But I'm not sure Team USA have a good team The chance to win the World Cup is good news. The top US teams from 1992 to 1996 and from 2008 to 2012 – the legendary teams formed in response to American losses – are the best that has ever happened to international basketball.

It's fascinating to watch the best players in the world side by side in a competitive environment where they need to figure out how to work together. Team USA is an attempt to push the boundaries of basketball to see how good 12 players can be – and international basketball is an attempt by the rest of the world to capture the Americans. At the moment Team USA is just trying to see how untalented a squad can be to get away with it. Either the USA team wins, noting that its second-rate players are still better than the best of others or anyone else, and the discussion is more likely to be an indictment of America's wear and tear than a celebration of the global growth of the sport.

As jingoistic as I am in international sports, I would rather see America sending and losing its best team to an international basketball tournament (which, to be honest, has never happened) than winning the B-team , Nothing is more boring than disinterested dominance, and when most of America's best players sit at home and the team still wins, that's international basketball.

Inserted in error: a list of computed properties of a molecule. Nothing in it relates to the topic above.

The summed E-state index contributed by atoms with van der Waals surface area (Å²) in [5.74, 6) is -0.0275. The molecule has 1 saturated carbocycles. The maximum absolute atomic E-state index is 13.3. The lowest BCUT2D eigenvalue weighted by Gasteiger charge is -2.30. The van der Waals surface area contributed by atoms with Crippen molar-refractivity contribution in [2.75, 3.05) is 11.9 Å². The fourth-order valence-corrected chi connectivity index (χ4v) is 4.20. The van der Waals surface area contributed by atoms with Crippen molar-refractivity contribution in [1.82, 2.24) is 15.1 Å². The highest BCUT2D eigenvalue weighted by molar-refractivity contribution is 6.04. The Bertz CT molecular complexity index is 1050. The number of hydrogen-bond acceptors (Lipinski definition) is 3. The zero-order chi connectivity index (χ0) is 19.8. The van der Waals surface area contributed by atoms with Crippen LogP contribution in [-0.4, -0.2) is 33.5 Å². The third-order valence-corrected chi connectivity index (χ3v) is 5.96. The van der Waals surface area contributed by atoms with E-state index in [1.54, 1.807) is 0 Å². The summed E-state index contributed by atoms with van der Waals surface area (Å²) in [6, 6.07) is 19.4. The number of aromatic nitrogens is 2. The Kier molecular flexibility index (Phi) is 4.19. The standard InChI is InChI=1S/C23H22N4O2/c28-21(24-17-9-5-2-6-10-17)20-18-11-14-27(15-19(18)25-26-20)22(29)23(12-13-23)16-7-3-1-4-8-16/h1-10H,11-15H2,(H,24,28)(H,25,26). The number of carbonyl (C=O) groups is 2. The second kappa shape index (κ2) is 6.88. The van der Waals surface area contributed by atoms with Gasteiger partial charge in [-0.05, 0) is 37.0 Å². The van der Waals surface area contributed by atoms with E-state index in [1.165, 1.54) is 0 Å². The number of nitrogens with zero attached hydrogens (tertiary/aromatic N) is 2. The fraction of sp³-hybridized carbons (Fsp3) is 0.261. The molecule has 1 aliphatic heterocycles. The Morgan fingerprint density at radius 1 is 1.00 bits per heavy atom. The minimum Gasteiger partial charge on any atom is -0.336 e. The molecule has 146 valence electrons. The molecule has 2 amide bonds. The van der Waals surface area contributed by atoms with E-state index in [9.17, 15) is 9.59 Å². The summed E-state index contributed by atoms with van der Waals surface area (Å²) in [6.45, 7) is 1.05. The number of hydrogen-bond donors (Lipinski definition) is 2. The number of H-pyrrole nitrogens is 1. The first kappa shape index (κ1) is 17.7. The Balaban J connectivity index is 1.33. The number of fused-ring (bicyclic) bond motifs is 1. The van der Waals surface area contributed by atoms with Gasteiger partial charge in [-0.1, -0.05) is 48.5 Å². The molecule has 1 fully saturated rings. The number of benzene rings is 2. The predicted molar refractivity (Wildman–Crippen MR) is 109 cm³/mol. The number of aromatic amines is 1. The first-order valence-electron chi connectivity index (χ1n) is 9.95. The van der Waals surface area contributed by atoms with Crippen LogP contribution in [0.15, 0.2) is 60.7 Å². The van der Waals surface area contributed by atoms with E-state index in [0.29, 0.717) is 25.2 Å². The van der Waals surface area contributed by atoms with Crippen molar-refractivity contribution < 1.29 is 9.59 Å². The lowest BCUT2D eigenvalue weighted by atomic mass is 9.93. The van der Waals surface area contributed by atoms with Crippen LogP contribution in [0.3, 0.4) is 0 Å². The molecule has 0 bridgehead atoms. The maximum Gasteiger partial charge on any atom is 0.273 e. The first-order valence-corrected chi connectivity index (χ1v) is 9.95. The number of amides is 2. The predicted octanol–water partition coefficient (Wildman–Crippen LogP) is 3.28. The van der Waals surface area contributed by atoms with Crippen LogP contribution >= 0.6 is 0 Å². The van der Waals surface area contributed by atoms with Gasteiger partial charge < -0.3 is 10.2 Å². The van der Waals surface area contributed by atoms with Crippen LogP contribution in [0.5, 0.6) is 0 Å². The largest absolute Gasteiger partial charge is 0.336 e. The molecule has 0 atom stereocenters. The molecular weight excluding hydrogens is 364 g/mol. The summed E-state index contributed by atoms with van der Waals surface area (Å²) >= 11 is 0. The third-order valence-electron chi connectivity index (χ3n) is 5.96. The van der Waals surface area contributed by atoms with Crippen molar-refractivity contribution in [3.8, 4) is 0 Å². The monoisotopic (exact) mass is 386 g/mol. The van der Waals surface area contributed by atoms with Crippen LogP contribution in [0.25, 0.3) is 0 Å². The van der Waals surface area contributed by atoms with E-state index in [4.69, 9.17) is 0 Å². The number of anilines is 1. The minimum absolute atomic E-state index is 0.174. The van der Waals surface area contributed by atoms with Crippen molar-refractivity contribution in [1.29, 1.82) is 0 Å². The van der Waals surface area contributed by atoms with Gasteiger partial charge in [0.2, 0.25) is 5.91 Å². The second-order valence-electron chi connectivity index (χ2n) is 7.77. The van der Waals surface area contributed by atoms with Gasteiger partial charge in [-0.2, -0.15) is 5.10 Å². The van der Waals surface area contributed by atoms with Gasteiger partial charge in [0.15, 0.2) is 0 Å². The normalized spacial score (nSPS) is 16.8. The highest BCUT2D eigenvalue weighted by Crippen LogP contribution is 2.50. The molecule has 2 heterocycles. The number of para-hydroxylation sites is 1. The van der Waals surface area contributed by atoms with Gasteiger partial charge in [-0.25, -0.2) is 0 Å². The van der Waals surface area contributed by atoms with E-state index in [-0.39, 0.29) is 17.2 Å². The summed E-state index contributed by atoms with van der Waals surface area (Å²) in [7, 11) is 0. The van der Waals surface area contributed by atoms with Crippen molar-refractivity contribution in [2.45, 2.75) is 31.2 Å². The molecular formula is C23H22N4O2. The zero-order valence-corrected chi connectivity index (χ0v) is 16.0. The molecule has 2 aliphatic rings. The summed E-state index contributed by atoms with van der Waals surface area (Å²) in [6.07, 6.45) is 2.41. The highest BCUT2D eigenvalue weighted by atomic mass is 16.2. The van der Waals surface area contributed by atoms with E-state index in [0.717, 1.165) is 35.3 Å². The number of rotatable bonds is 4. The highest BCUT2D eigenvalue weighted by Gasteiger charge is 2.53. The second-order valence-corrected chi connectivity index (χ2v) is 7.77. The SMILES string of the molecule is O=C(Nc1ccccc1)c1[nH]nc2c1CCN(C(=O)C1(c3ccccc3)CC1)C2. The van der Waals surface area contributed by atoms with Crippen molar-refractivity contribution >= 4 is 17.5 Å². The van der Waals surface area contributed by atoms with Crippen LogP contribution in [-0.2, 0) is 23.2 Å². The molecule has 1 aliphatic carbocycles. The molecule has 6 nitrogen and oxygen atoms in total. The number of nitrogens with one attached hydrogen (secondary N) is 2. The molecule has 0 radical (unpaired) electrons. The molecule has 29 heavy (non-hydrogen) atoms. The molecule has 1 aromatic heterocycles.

I understand why the big names expose. These guys earn up to $ 40 million a year. They all saw Paul Georges leg burst in a Team USA camp before the 2014 World Cup, and they're being asked to risk it for their pride and the chance to win gold. Do you know how much gold you need to reach $ 40 million? About a ton. (Seriously, gold costs about $ 1,500 an ounce, so count on.) But embarrassing international losses make the NBA most likely to do some summer homework. And if Team USA continues to send squads like this year's World Cup team into international play, it will ultimately lose. We have already seen the cycle once.

The question is, in which part of the basketball cycle of Team USA are we? Have we reached the point where an awkward team is ashamed and revives interest in international basketball? Or are we still in the third part, where an unforgettable team scrapes together a gold medal achievement and continues the status quo.

I only know: When the Olympics start next year in Tokyo, it's been 16 years The last defeat in the US team's Olympic basketball, 16 years after the defeat of the previous US team, the 16 years before the defeat of the previous team USA. Maybe it's a coincidence, or maybe it's 16 years, until American basketball stars forget that it's possible to lose on the world stage.